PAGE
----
By Heather Sweet
When Jason Luan, the provincial government’s associate minister of mental health and addictions, announced a freeze on funding for supervised consumption sites, my heart stopped for a minute.
As a social worker, I know all too well what happens when people struggling with addiction are not supported. They face greater risk of homelessness, violence, crime and death.
Since Jan. 1, 2016, 2,183 individuals have died from an accidental opioid-related poisoning in Alberta.
This week, Luan responded to questions about the future of supervised consumption sites by saying “they just keep talking about keeping you alive, reviving you from an overdose. Then we’ll do it again tomorrow and we’ll do it 10 times the day after tomorrow…”
This callous and uncaring way of speaking about people’s lives shook me. I just kept thinking, “what if this was your brother? Would you still think it isn’t worth saving a life, just because you might be lucky enough to save it again?”
In exasperation, I reached out to Dr. Bonnie Larson, the lead of the Street CCRED Collaborative in Calgary.
Her words captured exactly what I was thinking.
“How do they think folks even get to detox and treatment without harm reduction?” Larson said.
“I am sitting at Alpha House this very minute, caring for people who have had overdoses in the past few days. They are recovering while I write them a prescription for opioid agonist therapy and fill out medical forms for treatment programs.”
The Alberta Opioid Response Surveillance Report released last month demonstrated that while tragically, lives are still being lost as a result of the opioid crisis in Alberta, fewer lives were lost because of supports offered by the former NDP government, of which safe consumption sites are a key part.
We know what the evidence shows. It shows supervised consumption services save lives, reduce transmission of infections by providing sterile needles and equipment, and build safer communities by supporting people who use drugs in accessing services and reducing public substance use and discarded needles.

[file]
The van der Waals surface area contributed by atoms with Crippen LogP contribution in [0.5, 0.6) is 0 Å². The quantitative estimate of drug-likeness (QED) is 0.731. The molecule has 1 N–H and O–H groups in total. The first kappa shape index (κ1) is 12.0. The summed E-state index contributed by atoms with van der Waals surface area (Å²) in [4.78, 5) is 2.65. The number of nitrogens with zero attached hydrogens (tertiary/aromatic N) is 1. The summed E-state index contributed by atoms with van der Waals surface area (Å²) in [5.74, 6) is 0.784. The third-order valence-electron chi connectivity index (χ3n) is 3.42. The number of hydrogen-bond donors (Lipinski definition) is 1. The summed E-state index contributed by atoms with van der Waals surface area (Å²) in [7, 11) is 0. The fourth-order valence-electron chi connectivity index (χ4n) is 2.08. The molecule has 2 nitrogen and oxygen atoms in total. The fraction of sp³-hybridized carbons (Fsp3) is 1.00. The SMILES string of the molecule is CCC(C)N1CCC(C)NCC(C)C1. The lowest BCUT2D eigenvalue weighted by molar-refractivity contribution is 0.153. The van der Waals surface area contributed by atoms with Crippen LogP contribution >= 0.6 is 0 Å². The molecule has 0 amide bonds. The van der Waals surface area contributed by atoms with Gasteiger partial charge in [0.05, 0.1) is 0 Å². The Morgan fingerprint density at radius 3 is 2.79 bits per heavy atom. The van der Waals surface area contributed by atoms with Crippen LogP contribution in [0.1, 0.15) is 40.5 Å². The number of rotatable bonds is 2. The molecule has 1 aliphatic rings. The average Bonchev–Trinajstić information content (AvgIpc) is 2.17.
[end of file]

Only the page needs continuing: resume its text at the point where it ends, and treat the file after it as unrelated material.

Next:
What the UCP government isn’t telling you, and what most people may not realize, is that supervised consumption sites offer a way to connect those struggling with addiction to further supports.
For many, it is the only window into treatment they’ll ever have. Trained medical staff at these sites are able to provide information to clients about treatment, and to offer them access to services and supports.
They also help manage and attend to overdoses in safe environments, with trained staff.
Between January and March of this year, supervised consumption sites in Edmonton have attended to 154 overdoses. Similarly, 183 overdoses were attended to at the Calgary site, 510 in Lethbridge, and in March, 16 were attended to in Grande Prairie.
In all of these sites, there were zero fatal overdoses. I would hate to imagine what would have happened to those people if these sites didn’t exist.
I know that there are people worried about crime, increased traffic in their neighbourhoods, and effects on local businesses.
I empathize with these concerns and believe we need to be looking at offering more to these communities in order to protect both those who live and work near supervised consumption sites, and those who use them.
What we can’t do, what we can never do, is to turn our backs on those who need us most.
As Albertans, one of our core values is that we take care of each other. From flooding to wildfires, and everything in between, Albertans are strong and resilient because we look out for one another.
After all, what if it was your brother?
Heather Sweet is MLA for Edmonton-Manning and the NDP critic for mental health and addiction.
Editor’s note: From Oct. 1, 2018, to June 20, 2019, there were 24,680 visits to Red Deer’s overdose prevention site by 483 individuals. So far, staff have responded to 598 suspected opioid overdoses with only 48 requiring EMS.